Over the years, I have found that most English learners love English expressions and idioms (like ‘beggars can’t be choosers’) so I try to share a few of the more commonly used ones so that you can extend your English vocabulary. But I do think it’s important to use this kind of English vocabulary correctly otherwise your English will sound worse rather than better! So have a read of the examples below and learn how to use it in everyday conversation:
WHAT DOES IT MEAN?
Firstly, it’s important to know that a beggar is somebody who typically lives on the street and asks others to give them money.
Based on that, we use beggars can’t be choosers to say that if you haven’t got much money, you might have to accept a cheaper product because you can’t afford a more expensive one. Following that logic, we also use it to emphasize that you might have to accept a situation you are not happy with because you are not in a position to complain, even if that is not related to money.
Perhaps you would really like a new winter coat but the one you want is too expensive so you have to buy a cheap one from the supermarket because beggars can’t be choosers.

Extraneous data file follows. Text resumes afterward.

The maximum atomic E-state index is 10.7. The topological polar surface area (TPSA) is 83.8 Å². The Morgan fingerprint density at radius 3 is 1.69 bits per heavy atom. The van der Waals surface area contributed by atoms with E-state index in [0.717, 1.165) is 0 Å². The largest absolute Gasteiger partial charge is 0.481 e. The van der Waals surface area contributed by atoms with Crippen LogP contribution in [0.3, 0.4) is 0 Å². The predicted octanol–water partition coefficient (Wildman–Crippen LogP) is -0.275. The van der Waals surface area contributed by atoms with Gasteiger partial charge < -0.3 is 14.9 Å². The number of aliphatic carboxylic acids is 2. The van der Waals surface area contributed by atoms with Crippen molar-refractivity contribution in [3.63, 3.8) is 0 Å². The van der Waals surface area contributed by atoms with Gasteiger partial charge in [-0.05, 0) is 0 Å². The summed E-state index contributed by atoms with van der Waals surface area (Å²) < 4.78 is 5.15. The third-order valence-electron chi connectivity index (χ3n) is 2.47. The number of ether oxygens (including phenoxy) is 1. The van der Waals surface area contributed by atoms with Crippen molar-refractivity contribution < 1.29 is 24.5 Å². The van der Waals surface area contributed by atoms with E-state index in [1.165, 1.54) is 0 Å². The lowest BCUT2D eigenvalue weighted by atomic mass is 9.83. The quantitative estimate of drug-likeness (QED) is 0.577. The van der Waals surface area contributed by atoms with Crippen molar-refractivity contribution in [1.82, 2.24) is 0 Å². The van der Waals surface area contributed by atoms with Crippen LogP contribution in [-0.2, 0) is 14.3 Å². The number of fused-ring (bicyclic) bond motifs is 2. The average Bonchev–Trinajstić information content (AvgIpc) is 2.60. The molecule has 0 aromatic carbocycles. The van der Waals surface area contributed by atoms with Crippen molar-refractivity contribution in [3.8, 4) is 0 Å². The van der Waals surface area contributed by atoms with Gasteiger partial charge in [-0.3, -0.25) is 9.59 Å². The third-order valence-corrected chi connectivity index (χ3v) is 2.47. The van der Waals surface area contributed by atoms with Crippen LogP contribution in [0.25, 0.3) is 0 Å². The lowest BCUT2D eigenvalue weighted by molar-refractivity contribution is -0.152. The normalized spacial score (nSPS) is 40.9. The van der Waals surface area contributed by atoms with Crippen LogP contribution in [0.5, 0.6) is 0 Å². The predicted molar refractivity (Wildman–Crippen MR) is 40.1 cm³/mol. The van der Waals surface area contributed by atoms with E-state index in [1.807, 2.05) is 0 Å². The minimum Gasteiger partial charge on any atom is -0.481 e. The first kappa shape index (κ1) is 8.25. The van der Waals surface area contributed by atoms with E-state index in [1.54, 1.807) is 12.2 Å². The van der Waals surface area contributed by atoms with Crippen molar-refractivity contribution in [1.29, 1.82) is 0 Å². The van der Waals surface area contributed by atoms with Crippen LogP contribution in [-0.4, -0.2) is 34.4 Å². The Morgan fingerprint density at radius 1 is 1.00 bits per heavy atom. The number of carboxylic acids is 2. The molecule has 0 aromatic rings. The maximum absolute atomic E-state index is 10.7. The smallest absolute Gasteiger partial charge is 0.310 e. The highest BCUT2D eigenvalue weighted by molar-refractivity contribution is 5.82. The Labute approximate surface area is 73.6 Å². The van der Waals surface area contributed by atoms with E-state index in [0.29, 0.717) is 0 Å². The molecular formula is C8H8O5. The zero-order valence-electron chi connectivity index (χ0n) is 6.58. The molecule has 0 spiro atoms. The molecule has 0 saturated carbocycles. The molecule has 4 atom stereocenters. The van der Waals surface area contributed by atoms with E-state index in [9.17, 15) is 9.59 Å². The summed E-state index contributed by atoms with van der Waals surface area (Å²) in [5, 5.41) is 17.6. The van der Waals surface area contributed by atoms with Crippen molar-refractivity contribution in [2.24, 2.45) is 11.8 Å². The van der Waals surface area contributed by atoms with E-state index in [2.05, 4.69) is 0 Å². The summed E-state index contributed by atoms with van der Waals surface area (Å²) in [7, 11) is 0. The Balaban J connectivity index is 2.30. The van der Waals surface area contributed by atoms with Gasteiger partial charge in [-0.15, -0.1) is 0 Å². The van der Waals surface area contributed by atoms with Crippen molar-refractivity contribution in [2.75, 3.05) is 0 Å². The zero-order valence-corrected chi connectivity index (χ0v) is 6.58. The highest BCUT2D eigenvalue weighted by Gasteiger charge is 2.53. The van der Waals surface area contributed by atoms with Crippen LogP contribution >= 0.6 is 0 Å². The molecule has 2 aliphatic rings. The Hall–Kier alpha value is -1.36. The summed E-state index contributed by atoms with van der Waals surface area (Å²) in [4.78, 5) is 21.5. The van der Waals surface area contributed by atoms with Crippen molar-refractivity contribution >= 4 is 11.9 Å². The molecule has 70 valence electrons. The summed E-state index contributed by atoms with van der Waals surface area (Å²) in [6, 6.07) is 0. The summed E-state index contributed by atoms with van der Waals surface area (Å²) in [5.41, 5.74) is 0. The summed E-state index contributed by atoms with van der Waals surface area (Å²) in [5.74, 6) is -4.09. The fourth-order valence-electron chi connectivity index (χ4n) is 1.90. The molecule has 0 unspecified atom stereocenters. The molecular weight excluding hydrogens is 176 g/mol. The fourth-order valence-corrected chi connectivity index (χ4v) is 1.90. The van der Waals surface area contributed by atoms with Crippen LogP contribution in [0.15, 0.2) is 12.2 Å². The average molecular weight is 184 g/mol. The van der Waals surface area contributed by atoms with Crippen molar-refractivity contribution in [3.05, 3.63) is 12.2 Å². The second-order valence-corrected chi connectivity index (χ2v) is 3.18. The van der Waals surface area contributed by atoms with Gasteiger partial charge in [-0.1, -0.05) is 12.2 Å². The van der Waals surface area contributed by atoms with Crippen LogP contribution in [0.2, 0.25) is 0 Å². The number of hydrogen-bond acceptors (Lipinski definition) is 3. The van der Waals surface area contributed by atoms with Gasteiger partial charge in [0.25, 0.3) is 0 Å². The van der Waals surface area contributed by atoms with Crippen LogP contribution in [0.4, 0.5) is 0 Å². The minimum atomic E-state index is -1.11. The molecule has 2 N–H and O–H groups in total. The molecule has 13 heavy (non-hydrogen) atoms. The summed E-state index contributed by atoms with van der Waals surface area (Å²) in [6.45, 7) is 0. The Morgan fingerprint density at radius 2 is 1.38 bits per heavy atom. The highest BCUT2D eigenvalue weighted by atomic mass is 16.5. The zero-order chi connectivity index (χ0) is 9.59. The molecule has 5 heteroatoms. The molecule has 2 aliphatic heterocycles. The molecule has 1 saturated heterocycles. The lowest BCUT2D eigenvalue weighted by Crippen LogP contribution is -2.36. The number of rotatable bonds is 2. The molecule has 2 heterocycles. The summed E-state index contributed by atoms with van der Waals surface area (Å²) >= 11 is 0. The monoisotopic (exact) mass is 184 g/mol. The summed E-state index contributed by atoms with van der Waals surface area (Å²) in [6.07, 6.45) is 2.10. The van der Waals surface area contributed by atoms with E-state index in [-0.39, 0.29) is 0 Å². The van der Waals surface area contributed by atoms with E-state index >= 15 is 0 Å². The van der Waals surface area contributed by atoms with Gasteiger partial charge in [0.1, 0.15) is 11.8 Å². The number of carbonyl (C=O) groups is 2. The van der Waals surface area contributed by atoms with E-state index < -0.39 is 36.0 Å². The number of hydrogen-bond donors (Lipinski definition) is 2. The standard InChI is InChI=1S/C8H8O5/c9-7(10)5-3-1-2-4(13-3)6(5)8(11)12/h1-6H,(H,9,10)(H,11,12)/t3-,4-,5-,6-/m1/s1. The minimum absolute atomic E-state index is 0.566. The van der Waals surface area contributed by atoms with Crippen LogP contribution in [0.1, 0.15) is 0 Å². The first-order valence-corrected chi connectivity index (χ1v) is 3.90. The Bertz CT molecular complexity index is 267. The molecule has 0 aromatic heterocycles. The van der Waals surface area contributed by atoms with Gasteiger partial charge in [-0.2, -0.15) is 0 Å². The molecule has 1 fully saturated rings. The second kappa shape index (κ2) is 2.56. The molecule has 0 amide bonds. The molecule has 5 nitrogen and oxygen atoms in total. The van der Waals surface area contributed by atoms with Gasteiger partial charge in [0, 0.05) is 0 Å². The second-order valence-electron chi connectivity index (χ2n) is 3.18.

Perhaps you are looking for a job as a waiter but the restaurant offers you a job cleaning dishes. You are desperate for a job so you have to take the dishwasher job because beggars can’t be choosers.
Perhaps your Mum offers to babysit for you so you can go out. You want her to come on Saturday night but she can only do Tuesday. You accept Tuesday because you really need a night out and beggars can’t be choosers!
HOW CAN I USE BEGGARS CAN’T BE CHOOSERS IN AN ENGLISH CONVERSATION?
You say to your friend:
I really wanted that coat I saw in Harrods but this coat will have to do because beggars can’t be choosers I guess.
Your Mum says to you:
Well if you want a babysitter, it will have to be Tuesday. Beggars can’t be choosers you know!
Do you like this expression? Can you think of any other situations when you might use this it? Pop your ideas in the comments boxes below 🙂